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Let $\newcommand{\dbF}{\mathbb F}\dbF_q$ be a finite field and let $G\subseteq\mathrm{GL}_N(\bar{\dbF}_q)$ be a connected reductive group defined over $\dbF_q$. Let $F$ be the associated Frobenius map, such that $G(\dbF_q)=G^F$.

Let $g\in G$ be a semisimple $F$-fixed element such that $C_G(g)$ is disconnects. The Lang-Steinberg Theorem implies that the restriction of the map $L(x)=x^{-1}F(x)$ to $C_G(g)^\circ$ (the identity component) is onto $C_G(g)^\circ$, and hence $L({C_G(g)})\supseteq C_G(g)^\circ$.

Is anyone aware of an example where this inclusion is proper?

Clearly, this inclusion is an equality if and only if all cosets of $C_G(g)/C_G(g)^\circ$ contain an $F$-fixed point, for then given such a coset $A$ we may write $A=xC_{G}(g)^\circ$ for $x$ such that $F(x)=x$, and then, given $y=xz\in A$ with $z\in C_{G}(g)^\circ$, $L(y)=L(z)\in C_G(g)^\circ$. Also, to show that $A^F\ne \emptyset$ it suffices to show $F(A)=A$.

So, to answer my question it would suffice to find a $g\in G^F$ semisimple for which some of the cosets of $C_G(g)$ are not $F$-stable. So far I haven't managed to find such an example, or prove the one cannot exist. Would appreciate any help on the subject greatly!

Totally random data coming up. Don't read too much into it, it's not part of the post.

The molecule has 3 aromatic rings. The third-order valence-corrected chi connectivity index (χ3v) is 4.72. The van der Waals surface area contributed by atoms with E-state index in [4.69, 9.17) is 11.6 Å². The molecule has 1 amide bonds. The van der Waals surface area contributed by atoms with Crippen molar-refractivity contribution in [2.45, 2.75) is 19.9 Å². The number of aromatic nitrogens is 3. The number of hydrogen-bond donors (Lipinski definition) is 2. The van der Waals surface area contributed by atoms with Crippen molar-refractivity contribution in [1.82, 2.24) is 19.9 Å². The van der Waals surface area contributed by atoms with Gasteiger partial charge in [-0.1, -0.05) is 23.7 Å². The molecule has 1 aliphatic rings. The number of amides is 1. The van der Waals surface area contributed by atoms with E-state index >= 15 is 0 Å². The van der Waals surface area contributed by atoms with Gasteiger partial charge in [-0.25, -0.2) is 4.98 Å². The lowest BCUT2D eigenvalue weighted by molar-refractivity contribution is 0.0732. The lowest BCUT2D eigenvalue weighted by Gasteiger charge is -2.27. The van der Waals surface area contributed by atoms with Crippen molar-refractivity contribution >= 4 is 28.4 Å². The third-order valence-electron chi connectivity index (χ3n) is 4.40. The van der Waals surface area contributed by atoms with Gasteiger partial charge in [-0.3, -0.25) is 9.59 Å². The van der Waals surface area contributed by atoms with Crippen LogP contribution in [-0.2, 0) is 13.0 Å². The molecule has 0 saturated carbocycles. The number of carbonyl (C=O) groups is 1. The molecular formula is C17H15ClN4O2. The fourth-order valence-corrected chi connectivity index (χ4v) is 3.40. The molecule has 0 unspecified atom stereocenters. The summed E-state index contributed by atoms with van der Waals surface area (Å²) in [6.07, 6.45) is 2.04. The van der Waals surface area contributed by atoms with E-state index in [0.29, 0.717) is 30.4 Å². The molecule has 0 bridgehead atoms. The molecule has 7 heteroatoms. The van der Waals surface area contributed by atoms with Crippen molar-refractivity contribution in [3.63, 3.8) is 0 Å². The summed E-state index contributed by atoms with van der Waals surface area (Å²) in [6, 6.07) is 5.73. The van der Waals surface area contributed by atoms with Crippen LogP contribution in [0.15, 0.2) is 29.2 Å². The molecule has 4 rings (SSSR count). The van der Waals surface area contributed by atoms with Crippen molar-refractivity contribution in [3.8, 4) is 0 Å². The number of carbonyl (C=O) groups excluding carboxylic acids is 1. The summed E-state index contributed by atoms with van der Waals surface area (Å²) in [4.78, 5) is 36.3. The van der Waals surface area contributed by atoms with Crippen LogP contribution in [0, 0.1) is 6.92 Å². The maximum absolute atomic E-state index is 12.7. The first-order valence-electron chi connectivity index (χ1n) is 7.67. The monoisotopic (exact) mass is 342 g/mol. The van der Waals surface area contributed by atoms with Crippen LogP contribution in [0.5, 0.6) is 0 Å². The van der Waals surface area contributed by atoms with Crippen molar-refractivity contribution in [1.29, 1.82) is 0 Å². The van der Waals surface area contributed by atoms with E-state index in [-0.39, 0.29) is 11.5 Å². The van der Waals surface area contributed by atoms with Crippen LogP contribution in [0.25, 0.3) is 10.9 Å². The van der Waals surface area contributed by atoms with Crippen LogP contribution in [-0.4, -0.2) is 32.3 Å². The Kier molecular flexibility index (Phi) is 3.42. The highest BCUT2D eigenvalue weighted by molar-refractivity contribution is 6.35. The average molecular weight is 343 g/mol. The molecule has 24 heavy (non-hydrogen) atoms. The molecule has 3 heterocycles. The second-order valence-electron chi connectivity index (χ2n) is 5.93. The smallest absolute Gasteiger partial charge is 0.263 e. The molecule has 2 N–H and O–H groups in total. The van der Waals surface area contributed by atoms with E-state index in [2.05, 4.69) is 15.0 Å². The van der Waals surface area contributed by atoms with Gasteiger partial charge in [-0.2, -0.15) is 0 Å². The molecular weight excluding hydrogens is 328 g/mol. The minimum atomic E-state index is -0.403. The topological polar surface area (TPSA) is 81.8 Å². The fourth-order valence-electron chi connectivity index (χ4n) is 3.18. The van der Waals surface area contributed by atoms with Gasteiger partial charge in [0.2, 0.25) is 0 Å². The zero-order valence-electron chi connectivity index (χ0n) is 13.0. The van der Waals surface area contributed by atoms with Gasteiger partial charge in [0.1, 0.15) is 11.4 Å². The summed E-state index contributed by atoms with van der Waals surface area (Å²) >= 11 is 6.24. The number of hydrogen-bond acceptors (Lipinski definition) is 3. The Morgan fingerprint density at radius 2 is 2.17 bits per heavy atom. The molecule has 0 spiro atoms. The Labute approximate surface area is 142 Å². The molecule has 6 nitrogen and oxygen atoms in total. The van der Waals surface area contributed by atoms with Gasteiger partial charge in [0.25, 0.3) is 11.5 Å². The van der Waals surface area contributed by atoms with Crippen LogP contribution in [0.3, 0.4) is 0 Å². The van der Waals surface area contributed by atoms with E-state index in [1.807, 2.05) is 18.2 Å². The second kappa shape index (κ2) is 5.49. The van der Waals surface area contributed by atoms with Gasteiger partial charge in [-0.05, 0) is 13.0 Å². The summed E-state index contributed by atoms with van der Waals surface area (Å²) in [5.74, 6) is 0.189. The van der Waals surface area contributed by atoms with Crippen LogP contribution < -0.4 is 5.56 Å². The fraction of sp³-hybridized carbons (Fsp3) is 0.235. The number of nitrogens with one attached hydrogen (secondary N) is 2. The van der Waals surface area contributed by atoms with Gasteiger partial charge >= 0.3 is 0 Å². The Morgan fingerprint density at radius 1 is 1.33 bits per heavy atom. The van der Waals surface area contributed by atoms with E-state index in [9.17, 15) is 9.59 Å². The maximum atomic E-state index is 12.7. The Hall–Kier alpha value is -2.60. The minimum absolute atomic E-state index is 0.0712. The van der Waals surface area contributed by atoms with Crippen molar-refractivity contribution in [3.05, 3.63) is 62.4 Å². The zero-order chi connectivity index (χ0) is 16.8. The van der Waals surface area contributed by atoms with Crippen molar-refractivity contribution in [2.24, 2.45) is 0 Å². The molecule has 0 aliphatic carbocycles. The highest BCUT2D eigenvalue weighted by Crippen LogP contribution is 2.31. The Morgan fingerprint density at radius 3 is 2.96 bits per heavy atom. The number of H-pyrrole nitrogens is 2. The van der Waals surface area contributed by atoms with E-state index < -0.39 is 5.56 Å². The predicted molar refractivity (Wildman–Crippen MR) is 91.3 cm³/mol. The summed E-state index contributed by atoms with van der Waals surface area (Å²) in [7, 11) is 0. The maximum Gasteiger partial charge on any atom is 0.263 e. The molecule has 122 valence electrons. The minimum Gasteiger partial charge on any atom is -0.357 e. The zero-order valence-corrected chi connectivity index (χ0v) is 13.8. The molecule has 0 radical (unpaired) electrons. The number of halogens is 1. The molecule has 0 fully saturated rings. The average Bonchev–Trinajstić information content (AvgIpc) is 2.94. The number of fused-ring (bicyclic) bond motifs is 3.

Caveat I'm mainly interested in things that occur for almost all ground field characteristics. Examples in small characteristics are undoubtably interesting, but I would mostly like to know whether this kind of phenomenon can occur over unboundedly many prime characteristics.

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One example is $G = \operatorname{PGL}_4$, $g$ a semisimple lift of the Coxeter element of the Weyl group, say as $g = \begin{pmatrix} 0 & 1 & 0 & 0 \\ 0 & 0 & 1 & 0 \\ 0 & 0 & 0 & 1 \\ 1 & 0 & 0 & 0 \end{pmatrix}$, and $q \equiv 3 \pmod4$. The component containing $\operatorname{diag}(1, \zeta_4, -1, -\zeta_4)$ is not defined over $\mathbb F_q$.

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    $\begingroup$ I have 2-torsion on the mind, which is why I went to $\operatorname{PGL}_4$, but the analogous thing also works in $\operatorname{PGL}_3$ if $q \equiv 2 \pmod3$. $\endgroup$ – LSpice Jul 18 '19 at 1:17
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    $\begingroup$ What do you mean by "the long element"? The displayed matrix $g$ projects to a Coxeter element of $W$ (cycle, order 4) rather than $w_0$ (involution, so order 2). $\endgroup$ – Victor Protsak Jul 18 '19 at 3:45
  • $\begingroup$ @VictorProtsak, thanks, you are right. I have edited to correct. $\endgroup$ – LSpice Jul 18 '19 at 11:33

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